Local Anesthesia of the Airway Periprocedural Care

Updated: Mar 27, 2014
  • Author: Anusha Cherian, MBBS, MD, DNB; Chief Editor: Meda Raghavendra (Raghu), MD  more...
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Periprocedural Care

Patient Education & Consent

Elements of Informed Consent

Preparing a patient for awake airway instrumentation and manipulation requires proper planning. The patient is explained the procedure in adequate detail and should know what to expect. He should be aware of the reasons for performing the procedure awake. The patient is informed that he or she will be awake while the endotracheal tube or bronchoscope is inserted into his or her mouth or nose. He needs to be reassured that the discomfort can be largely mitigated by placing needles or inserting cotton into his nostril or any other local anesthetic technique that is suitable for performing the procedure on the airway. This is mostly a safe technique with not many complications. Temporary hoarseness or weakness of voice or coughing might occur in the postprocedure period.

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Equipment

See the list below:

  • Antimicrobial solution for skin preparation (Betadine or chlorhexidine.)
  • Short bevelled needles of 22-gauge to 25-gauge sizes
  • 2 mL and 5 mL syringes
  • Nebulizer or atomizer
  • Tongue depressor
  • Right-angled forceps
  • Oxygen source and face mask
  • Suction catheter and apparatus
  • Monitors
  • Routine monitoring devices like pulse oximeter, noninvasive blood pressure measurement, and ECG
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Patient Preparation

Alleviation of anxiety

Sedation can be given after assessing the level of anxiety of the patient. Agents with a short duration of action that are titratable and reversible are preferred. They should also not depress the spontaneous respiration of the patient. Recommended titration is to the patient developing drowsiness or slurred speech. [2]

  • Midazolam: 0.5-3 mg
  • Fentanyl : 20-100 micrograms
  • Alfentanil : 100-1000 micrograms
  • Dexmedetomidine: 0.2-0.4 micrograms/kg/h

Oral secretions can interfere with visualization and performance of the airway procedure. Hence it should be decreased by administering antisialagogues intravenously or intramuscularly at least half an hour before the procedure, such as the following:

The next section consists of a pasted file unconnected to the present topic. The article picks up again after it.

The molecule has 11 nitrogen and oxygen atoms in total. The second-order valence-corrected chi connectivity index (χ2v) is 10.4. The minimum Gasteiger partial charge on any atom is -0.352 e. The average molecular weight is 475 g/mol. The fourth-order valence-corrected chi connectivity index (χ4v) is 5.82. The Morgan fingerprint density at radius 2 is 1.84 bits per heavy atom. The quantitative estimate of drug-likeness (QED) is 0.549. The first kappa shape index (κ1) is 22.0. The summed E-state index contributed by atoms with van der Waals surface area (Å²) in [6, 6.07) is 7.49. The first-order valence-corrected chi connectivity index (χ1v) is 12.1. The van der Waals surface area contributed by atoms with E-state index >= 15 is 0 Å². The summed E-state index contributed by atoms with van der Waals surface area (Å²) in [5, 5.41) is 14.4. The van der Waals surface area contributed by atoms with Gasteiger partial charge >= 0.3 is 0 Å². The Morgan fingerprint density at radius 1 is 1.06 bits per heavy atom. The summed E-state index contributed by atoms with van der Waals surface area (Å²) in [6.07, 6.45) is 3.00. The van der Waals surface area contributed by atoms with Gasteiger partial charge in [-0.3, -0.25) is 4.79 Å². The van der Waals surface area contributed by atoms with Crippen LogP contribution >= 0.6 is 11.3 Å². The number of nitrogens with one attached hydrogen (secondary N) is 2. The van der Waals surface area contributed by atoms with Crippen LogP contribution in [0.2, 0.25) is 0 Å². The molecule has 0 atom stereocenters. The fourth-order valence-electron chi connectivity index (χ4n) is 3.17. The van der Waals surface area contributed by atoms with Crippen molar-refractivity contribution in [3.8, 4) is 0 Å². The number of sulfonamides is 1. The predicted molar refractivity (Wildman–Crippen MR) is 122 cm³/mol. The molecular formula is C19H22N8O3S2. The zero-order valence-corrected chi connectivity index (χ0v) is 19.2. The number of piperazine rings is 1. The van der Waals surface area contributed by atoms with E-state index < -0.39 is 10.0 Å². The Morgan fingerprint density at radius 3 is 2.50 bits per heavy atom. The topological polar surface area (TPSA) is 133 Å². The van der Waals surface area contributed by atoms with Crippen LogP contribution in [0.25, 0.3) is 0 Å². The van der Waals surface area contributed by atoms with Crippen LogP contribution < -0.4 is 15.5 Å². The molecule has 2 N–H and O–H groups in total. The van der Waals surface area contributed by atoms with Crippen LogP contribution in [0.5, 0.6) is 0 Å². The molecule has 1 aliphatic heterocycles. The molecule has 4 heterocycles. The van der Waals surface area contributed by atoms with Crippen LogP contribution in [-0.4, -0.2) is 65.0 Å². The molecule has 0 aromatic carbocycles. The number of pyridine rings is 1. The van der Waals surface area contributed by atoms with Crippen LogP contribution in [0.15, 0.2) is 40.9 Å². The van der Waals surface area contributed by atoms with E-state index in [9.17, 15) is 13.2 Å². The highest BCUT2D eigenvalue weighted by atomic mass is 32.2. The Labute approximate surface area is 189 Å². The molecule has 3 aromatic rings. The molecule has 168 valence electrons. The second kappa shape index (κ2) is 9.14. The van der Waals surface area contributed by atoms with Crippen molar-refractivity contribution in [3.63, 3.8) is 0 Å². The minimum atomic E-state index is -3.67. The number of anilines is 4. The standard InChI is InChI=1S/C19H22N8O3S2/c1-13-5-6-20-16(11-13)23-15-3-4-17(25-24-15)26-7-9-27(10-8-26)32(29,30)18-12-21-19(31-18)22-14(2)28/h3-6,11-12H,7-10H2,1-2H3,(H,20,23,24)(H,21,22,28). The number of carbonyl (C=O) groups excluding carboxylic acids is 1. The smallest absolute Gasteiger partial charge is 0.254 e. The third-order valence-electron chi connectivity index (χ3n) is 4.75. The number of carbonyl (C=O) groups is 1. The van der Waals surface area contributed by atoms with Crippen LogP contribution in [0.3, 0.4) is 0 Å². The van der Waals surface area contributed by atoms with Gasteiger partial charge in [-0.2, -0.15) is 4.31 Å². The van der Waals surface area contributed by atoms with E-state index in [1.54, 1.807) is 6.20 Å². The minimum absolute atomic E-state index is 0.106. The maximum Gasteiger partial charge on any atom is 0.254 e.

• Atropine: 0.5-1 mg
  • Glycopyrrolate: 0.2-0.4mg

To reduce the risk of aspiration, keep the patient nil by mouth for at least 6 hours. Ranitidine and metoclopramide can be given 2 hours before the procedure.

If a procedure on the nose is planned, administering vasoconstrictor drops in the nostrils can help reduce the epistaxis due to trauma. Cocaine was used earlier as it is a good vasoconstrictor and local anesthetic. Currently, however, owing to concerns with substance abuse, it is not in use.

The following are administered half an hour before surgery and given after ruling out drug contraindications (ex, uncontrolled hypertension).

  • 1% phenyl ephedrine spray
  • Ephedrine drops

The patient is brought to the operating theater or any other place predetermined to perform the block with all facilities to provide the block safely and to manage any adverse events.

An intravenous cannula is started and all other monitors are connected to the patient.

Anesthesia

Various preparations of local anesthetics include the following:

  • 1%, 2% , 4%,10% lidocaine (lignocaine) solutions
  • 10% lidocaine (lignocaine) spray
  • Lidocaine (lignocaine) 2-4% jelly
  • Viscous lidocaine (lignocaine) 2% [3]
  • Cetacaine spray (a pressurized solution containing a mixture of 14% benzocaine and 2% tetracaine
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Monitoring & Follow-up

Complications

General

Because multiple nerve blocks have to be performed to abolish all airway reflexes, large volumes of local anesthetic might be needed. This could lead to the dose exceeding the toxic limits. Calculating the total dose that is allowed for the individual patient and drawing up only that amount and keeping it in a cup so that only contents of this cup will be put to use is a good practice.

The protective reflexes of the airway are lost. Therefore, chances of aspiration are high. This can be reduced by keeping the patient nil by mouth for a period of 6 hours and prescribing antiaspiration prophylaxis.

Mucosal trauma epistaxis is a complication involving the nasal cavity.

Glossopharyngeal nerve block

  • Intraoral approach: Intravascular injection and hematoma formation due to close proximity to internal carotid artery.
  • Peristyloid approach: Intravascular injection into the internal jugular vein and external carotid artery and hematoma formation.

Superior laryngeal nerve block

This block might rarely injure and cause intravascular injection into the superior laryngeal artery or vein as they lie in proximity to the nerve on the thyrohyoid membrane.

Loss of protective airway reflexes can cause complications like aspiration.

Transtracheal block

The patient might cough during injection of the drug. Trauma to the laryngeal mucosa can occur. Using the intravenous cannula and rapid injection of the drug once the airway is entered can minimize this risk.

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